The Namaste front and Center at Waterside.  Note the sound stage right behind our aft deck!

The bow of the Namaste tucked right up to Phanthom

The AGLCA (America’s Great Loop Cruisers Association, lest anyone forget) Spring Rendezvous is the semi-annual event held for Loopers who have completed, are in progress, or who are planning their Loop.  There were more than 300 people attending from all over the world, Australia being the furthest away.  Workshops, seminars, and informational meetings on everything from routes to engine maintenance to staying in shape; good food and drink; boat crawls and pub crawls; treasure hunts and a Loop trade show were all part of what felt somewhat like a professional conference but in casual clothes with fascinating stories and easy laughter.  My favorite was a presentation on reading the NOAA weather.  In my next life I am going to be a meteorologist!

A word about the Looper crawls.  One particular highlight was that each afternoon some captains opened their boats for the rest of us to “crawl” upon.  Getting to see other boats is always interesting but add snacks and wine = perfection.  We decided to open the Namaste to inspection and had perhaps 100 people onboard, 4-6 at a time.  The Albin 36 is a popular Looper boat and there are very few available so we enjoyed lots of interest and compliments.  No, she is not for sale!

The Namaste all prettied up and ready for the Looper Crawl

Jim and I came in second for the longest married couple in attendance which I translated into we were the youngest married couple in attendance.  A shout out to Kim Russo, director of the AGLCA who did a fabulous job of planning, executing and keeping everyone happy – one can only imagine!  We missed the Joe Wheeler Fall Rendezvous 2015 in Tennessee so are happy that we took-in this full Rendezvous experience.

After the last party ended, we created a complex yet workable plan with Dan and Jenny Lynn to retrieve our cars from Savannah and Brunswick Georgia, about 550 miles south.  We obtained an Enterprise rental car and all four of us drove to Savannah, dropped them off at their car, drove to Brunswick and picked up the Tiguan.   Jim drove the rental car and I my car back to Norfolk the following day.  The day after that we traveled to Deltaville to drop off the cars where we will haul out our boats for the summer and then all came back to Norfolk in the rental car.  A total of about 1250 miles!  Thinking we won’t have a car with us next year.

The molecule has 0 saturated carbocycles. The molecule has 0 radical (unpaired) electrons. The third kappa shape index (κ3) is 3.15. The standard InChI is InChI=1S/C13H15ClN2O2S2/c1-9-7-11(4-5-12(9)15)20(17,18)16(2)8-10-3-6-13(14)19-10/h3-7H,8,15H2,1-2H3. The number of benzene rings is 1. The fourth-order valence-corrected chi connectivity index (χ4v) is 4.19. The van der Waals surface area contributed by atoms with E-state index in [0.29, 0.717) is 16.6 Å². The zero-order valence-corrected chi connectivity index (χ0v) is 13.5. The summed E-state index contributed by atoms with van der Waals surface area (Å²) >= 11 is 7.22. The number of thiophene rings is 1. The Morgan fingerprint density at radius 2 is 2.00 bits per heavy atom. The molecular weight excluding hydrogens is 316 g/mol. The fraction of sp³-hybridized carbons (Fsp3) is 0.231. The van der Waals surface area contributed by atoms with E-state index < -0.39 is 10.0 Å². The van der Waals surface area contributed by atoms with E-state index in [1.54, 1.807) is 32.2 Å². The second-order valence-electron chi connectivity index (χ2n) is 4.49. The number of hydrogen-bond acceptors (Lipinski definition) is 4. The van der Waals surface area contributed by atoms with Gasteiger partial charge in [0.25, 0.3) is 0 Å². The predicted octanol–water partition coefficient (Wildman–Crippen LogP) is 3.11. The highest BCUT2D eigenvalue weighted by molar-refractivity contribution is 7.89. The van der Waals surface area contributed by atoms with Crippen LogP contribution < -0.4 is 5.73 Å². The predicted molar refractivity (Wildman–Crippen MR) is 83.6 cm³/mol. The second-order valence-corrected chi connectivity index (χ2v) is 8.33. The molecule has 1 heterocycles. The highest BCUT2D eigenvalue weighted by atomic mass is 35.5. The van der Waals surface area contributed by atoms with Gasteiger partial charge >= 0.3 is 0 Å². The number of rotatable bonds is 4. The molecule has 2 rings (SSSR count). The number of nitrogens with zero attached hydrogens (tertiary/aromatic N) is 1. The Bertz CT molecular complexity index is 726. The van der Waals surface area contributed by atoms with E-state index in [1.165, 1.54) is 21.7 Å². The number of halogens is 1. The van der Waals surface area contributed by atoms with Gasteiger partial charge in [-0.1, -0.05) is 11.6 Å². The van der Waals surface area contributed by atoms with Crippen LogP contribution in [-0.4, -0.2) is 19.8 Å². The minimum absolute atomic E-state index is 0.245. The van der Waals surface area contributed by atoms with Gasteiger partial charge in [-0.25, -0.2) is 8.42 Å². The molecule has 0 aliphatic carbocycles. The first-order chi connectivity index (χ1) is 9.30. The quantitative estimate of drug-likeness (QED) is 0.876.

We also took the public transit ferryboat to Portsmouth one evening to see “Avengers” at the Commodore Theater – a mixed experience.  The theater was built in 1945 and is refurbished in art deco /cabaret style – the highlight of the evening.  We sat at tables with old fashioned office phones to place our food and beverage orders.  The food was OK, the service good and the ambiance spectacular!  I shall not comment on the “Avengers” as a movie!  Today we went to the Chrysler Art Museum and then to the Freemason Abbey for a pre-birthday, birthday dinner with Clark and Ev of Sunset Delight.


Reminds me of the Penn Theater in Plymouth, MI



What a wonderful way to see a movie!



Rainy Day at the Chrysler Museum of Art



Pre-birthday birthday dinner with Ev and Clark

Sammy says:  it was fun to be with Mac but sitting in the car for three days was b-o-r-i-n-g!  I like boat travel better as I can smell the smells, run around on the fly bridge and bark at anything I wish.  They give me lots of treats too!


We’re so done with this!

Now it is time to move on.  We are provisioned, the laundry is done (a story for another time but due to a comedy of errors I got $10 worth of machine use for free), and the boat maintenance is finished. We plan to leave tomorrow.

Good Boat Name of the Day: Nellie May, named after the Captain Tim’s grandmother (love it)

Bad Boat Name of the Day:  Chaos

Quote of the Day:  “You are the books you read, the movies you watch, the music you listen to, the people you spend time with, the conversations you engage in.  Choose wisely what you feed your mind.”  -unknown

Happy Belated birthday to: Georgie, Beverly, Melissa,

Happy Birthday to: Bastian, Missy, Donna and Theresa

Congrats to: Bastian, Christine, and Lisa!!!!